Maltin: I appeared on "The Today Show" in May of 1982 to promote my book "The Great Movie Comedians," and quite by chance, a young man in the research department at Paramount Television saw me. He called the executive producer of "ET," which was then in its first season, and said, “You’re looking for a new film critic, aren’t you?” The producer, Jim Bellows, said yes, and my “talent scout,” Gary Hart, said “I saw a guy on the 'Today' show this morning that you ought to check out.” A few days later my phone rang in New York City and they asked me to fly to L.A. for an audition. They ran my audition tape the next night, and I’m still there.

FSTDVD: Prior to being cast on that show, had you had prior television experience?

Maltin: My only experience was as a guest, plugging my books, and while I’d done that quite a bit, it’s entirely different from speaking directly into a camera. It also took me a long time to learn how to write for television—to be heard, not read.

FSTDVD: Have there been any moments when you’ve interviewed a famous actor, or a famous director, and you walk away from the interview saying to yourself, “Wow, I just interviewed one of the greats?"
Maltin and actor Jimmy Stewart on the set of a Frank Capra tribute for "Entertainment Tonight"
Maltin: I’ve often felt that way. I’ve been so lucky to meet a great many of my heroes over the years, and I’ve never become jaded about it. When I attended my first Golden Boot Awards, I met Roy Rogers and Gene Autry within five minutes’ time!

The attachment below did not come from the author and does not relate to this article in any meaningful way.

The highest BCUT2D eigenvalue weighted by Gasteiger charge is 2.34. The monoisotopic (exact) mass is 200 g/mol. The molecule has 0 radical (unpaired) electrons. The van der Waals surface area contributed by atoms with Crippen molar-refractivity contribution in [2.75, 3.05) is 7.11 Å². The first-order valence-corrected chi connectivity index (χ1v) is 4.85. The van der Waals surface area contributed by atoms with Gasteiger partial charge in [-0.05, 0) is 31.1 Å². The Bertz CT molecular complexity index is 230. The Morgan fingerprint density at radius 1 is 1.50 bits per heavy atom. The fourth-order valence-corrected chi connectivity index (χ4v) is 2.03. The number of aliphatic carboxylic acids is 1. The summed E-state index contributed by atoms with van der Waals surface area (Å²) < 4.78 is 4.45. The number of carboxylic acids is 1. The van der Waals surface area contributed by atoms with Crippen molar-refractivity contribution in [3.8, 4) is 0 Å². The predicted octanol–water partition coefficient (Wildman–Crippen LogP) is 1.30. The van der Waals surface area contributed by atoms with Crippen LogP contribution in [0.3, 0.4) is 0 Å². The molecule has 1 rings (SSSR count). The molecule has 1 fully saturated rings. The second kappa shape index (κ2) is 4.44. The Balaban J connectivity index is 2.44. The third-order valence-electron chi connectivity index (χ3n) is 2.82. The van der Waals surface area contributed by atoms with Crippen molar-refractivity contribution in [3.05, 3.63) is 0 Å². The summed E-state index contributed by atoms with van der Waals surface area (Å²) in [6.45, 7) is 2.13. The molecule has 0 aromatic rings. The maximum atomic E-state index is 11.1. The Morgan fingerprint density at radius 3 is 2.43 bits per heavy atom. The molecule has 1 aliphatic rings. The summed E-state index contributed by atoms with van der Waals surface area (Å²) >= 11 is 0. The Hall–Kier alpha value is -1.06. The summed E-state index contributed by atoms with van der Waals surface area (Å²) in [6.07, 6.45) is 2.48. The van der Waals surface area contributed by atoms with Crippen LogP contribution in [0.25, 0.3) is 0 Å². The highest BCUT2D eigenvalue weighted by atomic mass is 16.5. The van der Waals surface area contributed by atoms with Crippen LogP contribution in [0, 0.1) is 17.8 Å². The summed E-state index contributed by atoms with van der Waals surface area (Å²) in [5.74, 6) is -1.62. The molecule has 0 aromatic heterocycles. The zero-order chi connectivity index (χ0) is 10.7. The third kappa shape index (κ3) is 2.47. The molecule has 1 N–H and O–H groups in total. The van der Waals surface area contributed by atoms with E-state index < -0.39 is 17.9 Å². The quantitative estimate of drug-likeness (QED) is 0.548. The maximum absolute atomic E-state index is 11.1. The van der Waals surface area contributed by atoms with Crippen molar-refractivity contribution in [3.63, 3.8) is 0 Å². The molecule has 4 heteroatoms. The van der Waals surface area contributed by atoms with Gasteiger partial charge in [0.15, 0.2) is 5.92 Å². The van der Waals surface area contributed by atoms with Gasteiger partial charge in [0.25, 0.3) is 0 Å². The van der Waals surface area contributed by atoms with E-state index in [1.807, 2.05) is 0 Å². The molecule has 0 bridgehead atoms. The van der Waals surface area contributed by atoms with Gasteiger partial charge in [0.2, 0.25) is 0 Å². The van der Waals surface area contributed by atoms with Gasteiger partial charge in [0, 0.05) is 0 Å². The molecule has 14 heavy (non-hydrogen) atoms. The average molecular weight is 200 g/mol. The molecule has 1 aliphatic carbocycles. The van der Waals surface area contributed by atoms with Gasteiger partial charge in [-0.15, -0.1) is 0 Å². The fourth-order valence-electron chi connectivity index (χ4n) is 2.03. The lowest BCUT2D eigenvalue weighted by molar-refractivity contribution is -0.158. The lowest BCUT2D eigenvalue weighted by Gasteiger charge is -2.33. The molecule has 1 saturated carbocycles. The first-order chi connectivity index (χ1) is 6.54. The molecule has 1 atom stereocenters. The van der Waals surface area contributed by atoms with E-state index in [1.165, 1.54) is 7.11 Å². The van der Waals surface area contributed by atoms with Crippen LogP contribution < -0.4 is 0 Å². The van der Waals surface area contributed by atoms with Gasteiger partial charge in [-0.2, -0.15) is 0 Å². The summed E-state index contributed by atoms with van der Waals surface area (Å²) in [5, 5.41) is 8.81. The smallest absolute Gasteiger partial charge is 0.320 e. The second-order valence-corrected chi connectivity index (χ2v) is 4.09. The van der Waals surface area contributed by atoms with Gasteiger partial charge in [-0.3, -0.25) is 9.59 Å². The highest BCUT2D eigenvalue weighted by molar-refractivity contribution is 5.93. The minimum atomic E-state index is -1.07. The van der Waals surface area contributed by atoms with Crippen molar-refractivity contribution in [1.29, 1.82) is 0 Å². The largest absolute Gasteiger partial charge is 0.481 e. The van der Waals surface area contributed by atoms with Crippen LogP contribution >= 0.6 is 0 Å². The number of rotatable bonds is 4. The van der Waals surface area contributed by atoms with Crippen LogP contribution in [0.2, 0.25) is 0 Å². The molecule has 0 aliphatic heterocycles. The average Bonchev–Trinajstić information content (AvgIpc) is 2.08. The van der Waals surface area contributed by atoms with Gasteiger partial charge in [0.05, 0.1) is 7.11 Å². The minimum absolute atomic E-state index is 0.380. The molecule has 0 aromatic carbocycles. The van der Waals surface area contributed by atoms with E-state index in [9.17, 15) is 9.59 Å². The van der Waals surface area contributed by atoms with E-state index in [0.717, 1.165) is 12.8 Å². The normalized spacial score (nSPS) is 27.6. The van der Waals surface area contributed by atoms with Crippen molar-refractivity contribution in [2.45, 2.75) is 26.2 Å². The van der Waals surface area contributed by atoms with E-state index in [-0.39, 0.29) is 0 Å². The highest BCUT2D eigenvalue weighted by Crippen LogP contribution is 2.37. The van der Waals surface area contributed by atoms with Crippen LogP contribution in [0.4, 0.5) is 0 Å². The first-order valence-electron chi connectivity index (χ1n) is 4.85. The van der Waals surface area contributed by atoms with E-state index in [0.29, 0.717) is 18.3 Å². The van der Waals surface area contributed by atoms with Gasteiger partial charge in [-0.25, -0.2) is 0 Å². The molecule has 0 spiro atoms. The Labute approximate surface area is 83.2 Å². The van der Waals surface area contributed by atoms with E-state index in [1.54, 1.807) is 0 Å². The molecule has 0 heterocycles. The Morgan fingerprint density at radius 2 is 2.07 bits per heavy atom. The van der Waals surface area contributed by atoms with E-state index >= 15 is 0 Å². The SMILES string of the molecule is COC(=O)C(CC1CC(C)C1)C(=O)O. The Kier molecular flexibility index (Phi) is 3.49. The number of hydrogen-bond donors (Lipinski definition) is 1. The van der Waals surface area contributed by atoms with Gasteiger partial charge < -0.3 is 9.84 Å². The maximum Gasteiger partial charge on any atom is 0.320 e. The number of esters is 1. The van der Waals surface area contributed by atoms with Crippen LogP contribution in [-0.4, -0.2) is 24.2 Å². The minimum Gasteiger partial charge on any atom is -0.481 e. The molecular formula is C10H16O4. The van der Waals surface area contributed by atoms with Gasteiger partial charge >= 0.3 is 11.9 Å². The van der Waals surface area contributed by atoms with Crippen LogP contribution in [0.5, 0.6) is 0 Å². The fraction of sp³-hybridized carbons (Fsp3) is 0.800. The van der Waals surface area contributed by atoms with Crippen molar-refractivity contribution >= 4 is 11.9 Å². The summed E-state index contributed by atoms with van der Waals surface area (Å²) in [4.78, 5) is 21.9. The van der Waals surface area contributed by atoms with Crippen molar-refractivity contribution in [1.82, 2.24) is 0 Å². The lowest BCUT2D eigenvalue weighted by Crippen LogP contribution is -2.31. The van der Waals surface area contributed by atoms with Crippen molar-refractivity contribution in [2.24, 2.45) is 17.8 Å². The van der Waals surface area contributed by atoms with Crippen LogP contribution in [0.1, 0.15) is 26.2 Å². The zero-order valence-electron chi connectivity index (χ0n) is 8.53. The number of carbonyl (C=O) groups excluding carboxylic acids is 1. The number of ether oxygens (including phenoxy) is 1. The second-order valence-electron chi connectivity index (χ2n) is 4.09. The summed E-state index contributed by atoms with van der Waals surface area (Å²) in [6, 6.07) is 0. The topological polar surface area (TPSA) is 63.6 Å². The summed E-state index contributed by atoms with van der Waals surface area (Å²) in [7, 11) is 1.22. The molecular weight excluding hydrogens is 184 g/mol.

FSTDVD: I don’t know if you’ve noticed, but From Script To DVD is filled with “lists” of films. We’ve compiled lists of everything from the original “Star Wars” Trilogy engagements, to small lists of films. Many of your books, including your “Movie Guide,” are detailed lists of films. That must be an astounding amount of information to remember. How do you keep track of so much material?

Maltin: Editing or writing a reference book requires a peculiar set of skills, including an affinity for details. I don’t know how to explain it better than that.

FSTDVD: Animation seems to be of great interest to you, almost no matter what studio produced it. Warner Bros., MGM and Disney, just as examples, all had their distinct style during their heyday in the 1940s. Of course, Disney had a more recent “Golden Age” with the likes of “Beauty And The Beast” to “The Lion King.” What do you make of the recent shift from traditional 2-D animation to 3-D computer animation? Is this a step in a positive direction, or do you think that 2-D, with the right story, could be revived?

Maltin: I feel like shaking some Hollywood executives by the collar and shouting, “It’s the story, stupid!” I think "Shrek" would have been a hit if it had been animated with matchsticks. It’s the screenplay and voice work that made that film popular, not the unattractive characters or the 3-D animation. On the other hand, the people at Pixar follow the model of building story and character set by Walt Disney in the 1930s, so they know just what they’re doing. If there are several 3-D flops in a row, someone may get the idea that it’s not about the technology after all.

FSTDVD: You were the host on the recent "Walt Disney Treasures" series of DVDs. I was impressed by how you pointed out to the audience a historical perspective on how to look at the films today. One film that has been craved by Disney fans for years is, of course, “Song Of The South.” Do you think this is a film that can, and should, be available for audiences to watch, or buy, on DVD?